The relentless rise in the cost of withdrawing our own cash

Despite the uproar three years ago, fee-charging ATMs are still proliferating
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The Independent Online

The cost of getting your hands on your own money from fee-charging ATMs is on the rise, with a growing number of cash machines across Britain now charging upwards of £2 for each withdrawal.

According to Link, the company behind Britain's ATM network, there are now five machines in the country that charge a massive £10 per transaction, and more than 30 with charges of £3 or more. Although the majority of the most expensive machines are installed in nightclubs and lap-dancing bars, high charging ATMs are now also creeping on to cross-Channel ferries and into concert venues, conference centres and regular pubs.

"The average fee among charging machines in the UK is now about £1.62," says Graham Mott of Link, "whereas it was around £1.56 just two years ago, so it has been creeping up."

Consumers remain polarised in their views about the sudden proliferation of charging machines in Britain over the past few years. While many feel strongly that they should never be charged for getting their hands on their own money, others like the convenience of fee-charging ATMs, and are happy to occasionally pay a few pounds, if it saves them time.

There are now some 26,000 charging ATMs in the UK, an increase of around four times since 2001, compared with around 35,000 free machines. However, the growth in charging cash machines seems now to have levelled off. Last year, only a thousand new charging machines were installed in the UK, while the banks put in some 2,000 new free machines.

Transaction growth has also levelled off. In 2006 Britons made on average 9 million transactions a month at charging machines, about the same as the year before. However, free cash machines handled around 240 million transactions in 2006, up from 236 million in the previous year.

The reignition in the growth of free cash machines has, in part, been helped by a political backlash against the charging operators three years ago. A lengthy Treasury Select Committee (TSC) inquiry into the sector forced charging operators to make it much clearer that their machines would charge customers. Furthermore, the banks agreed to stop selling large bundles of their free machines on to private operators.

Nationwide Building Society, which has been at the forefront of the campaign against charging cash machines, believes that the numerous inquiries into ATMs, and the media campaign against charging machines has been largely responsible for stemming their growth.

"The sheer weight of media coverage and the TSC inquiry forced the banks to rethink what they were doing," says Stuart Bernau, Nationwide's executive director. "There's been a lot more competition to get hold of the high-footfall ATM sites, as the banks have started to concentrate on maximising the income they get from interchange fees. And private operators haven't been able to get their machines in to prime locations."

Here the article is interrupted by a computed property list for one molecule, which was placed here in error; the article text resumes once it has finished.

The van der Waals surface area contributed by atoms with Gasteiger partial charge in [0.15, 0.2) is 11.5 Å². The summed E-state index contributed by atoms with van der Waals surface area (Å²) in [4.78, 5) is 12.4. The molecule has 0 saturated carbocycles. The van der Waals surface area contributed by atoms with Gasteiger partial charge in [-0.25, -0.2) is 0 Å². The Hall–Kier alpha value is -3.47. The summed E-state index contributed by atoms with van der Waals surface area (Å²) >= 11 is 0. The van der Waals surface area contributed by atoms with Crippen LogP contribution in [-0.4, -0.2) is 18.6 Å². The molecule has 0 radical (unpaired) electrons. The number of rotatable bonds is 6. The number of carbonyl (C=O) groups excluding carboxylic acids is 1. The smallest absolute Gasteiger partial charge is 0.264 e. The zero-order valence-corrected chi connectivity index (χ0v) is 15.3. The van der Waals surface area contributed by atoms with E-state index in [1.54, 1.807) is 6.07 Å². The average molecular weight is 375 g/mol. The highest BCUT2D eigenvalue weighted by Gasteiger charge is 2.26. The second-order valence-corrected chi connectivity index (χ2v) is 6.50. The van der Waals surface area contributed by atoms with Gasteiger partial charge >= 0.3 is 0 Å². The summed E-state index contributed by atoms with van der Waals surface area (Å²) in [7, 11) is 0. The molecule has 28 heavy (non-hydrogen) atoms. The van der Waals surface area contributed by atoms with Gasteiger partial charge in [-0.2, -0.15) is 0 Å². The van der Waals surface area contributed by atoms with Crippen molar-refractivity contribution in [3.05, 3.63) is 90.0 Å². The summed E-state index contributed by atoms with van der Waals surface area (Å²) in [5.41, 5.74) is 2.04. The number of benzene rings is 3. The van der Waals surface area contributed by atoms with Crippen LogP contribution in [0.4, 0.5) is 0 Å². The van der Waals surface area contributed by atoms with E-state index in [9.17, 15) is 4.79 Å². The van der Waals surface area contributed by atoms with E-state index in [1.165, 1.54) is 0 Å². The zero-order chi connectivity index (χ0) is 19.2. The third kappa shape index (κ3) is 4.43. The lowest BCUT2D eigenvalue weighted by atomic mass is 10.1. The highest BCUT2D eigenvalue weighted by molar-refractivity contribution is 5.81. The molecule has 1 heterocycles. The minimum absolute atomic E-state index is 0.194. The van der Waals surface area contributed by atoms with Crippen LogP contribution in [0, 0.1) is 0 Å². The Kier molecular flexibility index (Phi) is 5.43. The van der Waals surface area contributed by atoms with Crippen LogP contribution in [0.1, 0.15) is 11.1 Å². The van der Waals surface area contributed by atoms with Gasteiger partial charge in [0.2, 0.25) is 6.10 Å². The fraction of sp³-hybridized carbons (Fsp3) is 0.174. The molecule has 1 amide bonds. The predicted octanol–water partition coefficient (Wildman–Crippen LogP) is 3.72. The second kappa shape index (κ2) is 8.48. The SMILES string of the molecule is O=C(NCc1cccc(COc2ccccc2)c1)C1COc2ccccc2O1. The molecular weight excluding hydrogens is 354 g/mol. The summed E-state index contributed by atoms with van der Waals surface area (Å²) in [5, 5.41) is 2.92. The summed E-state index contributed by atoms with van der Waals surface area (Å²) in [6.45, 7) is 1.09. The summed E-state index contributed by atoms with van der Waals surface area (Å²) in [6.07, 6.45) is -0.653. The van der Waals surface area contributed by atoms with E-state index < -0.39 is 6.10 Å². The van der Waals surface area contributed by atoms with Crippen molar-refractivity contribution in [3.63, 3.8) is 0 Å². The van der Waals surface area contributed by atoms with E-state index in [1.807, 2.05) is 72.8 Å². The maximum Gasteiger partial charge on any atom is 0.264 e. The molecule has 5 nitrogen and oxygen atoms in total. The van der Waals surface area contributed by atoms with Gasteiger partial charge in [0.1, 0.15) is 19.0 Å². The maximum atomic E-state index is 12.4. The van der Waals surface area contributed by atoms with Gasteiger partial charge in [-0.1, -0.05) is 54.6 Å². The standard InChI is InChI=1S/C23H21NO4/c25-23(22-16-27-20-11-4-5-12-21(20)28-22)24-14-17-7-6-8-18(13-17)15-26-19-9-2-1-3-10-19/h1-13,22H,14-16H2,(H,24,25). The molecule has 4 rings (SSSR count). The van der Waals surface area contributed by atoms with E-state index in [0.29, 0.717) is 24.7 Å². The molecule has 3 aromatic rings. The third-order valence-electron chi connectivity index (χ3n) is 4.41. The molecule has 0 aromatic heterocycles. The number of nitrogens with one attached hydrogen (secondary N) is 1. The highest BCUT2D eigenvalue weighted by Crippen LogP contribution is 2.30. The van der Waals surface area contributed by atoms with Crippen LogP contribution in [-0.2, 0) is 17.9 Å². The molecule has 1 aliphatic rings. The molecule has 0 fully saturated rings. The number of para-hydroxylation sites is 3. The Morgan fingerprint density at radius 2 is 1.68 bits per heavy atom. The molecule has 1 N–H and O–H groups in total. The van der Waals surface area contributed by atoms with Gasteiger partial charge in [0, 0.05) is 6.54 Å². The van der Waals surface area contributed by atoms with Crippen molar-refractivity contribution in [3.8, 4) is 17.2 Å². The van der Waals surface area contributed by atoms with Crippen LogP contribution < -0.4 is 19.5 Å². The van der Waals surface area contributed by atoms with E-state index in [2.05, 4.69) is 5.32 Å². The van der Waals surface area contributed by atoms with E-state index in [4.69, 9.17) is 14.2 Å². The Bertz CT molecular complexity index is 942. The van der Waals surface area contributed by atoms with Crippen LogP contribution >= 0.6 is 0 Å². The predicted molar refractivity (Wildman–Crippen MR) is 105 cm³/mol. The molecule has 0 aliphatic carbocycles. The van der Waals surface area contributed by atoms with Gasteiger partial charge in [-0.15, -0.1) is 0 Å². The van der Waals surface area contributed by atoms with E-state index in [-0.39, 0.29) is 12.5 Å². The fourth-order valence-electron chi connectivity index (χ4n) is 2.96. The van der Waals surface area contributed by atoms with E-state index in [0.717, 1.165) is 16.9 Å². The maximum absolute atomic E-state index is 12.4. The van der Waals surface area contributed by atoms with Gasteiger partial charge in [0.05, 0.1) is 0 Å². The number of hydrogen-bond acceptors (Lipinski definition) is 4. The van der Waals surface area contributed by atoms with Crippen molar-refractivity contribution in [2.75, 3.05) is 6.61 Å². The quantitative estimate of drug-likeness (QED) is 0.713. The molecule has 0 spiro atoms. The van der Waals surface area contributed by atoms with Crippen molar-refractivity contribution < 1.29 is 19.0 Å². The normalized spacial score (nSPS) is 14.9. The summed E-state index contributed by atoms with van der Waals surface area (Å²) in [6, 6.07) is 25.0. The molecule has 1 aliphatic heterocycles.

Bernau concedes that there will probably always be a demand for charging ATMs, where the convenience merits the cost, but he insists that consumers still dislike charging machines.

While the debate about the value of charging ATMs will inevitably rattle on, one area of consensus following the various recent inquiries was that people living in the most deprived areas of Britain should not be left to rely on charging cashpoints.

This kick-started a sprint to win the mantle of "most charitable" bank, with most of the big high-street names announcing initiatives to install new free machines in deprived areas. Link also got to work drawing up a map of all the poorer areas in the country that did not have a free cash machine within 1km of their centre. Around 1,700 areas have been highlighted, and the banks have already set about putting new machines into these districts.

But will such altruism last? With the banks now under pressure to cut down on unauthorised-overdraft fees and late-payment charges, some believe it is now only a matter of time before they are forced to start recuperating charges at the cashpoint again.

"In the US, current-account packages will quite often include a certain number of free withdrawals, after which you have to pay," says Mott. "So the banks could eventually go down that kind of route here. But I don't think you'll ever see customers having to pay to withdraw cash from their bank's own machines."

Bernau believes that while it is unlikely that free bank accounts will ever disappear, it is likely that many of the features that customers take for granted will be withdrawn. Already, some larger banks have increased charges for cash withdrawals or debit-card transactions overseas, while banks may also eventually start charging for statements, chequebooks and regular electronic transfers.

For the moment, however, most consumers enjoy free banking, and are rarely left with no choice but to use a charging cash machine. With the introduction of contactless debit and credit cards later this year, consumers will eventually be able to make small transactions by simply swiping their card over a reader – like the Oyster-card system on London's Underground. And for larger transactions, there is almost nowhere where you can no longer pay by card. Perhaps the days of cash are numbered.

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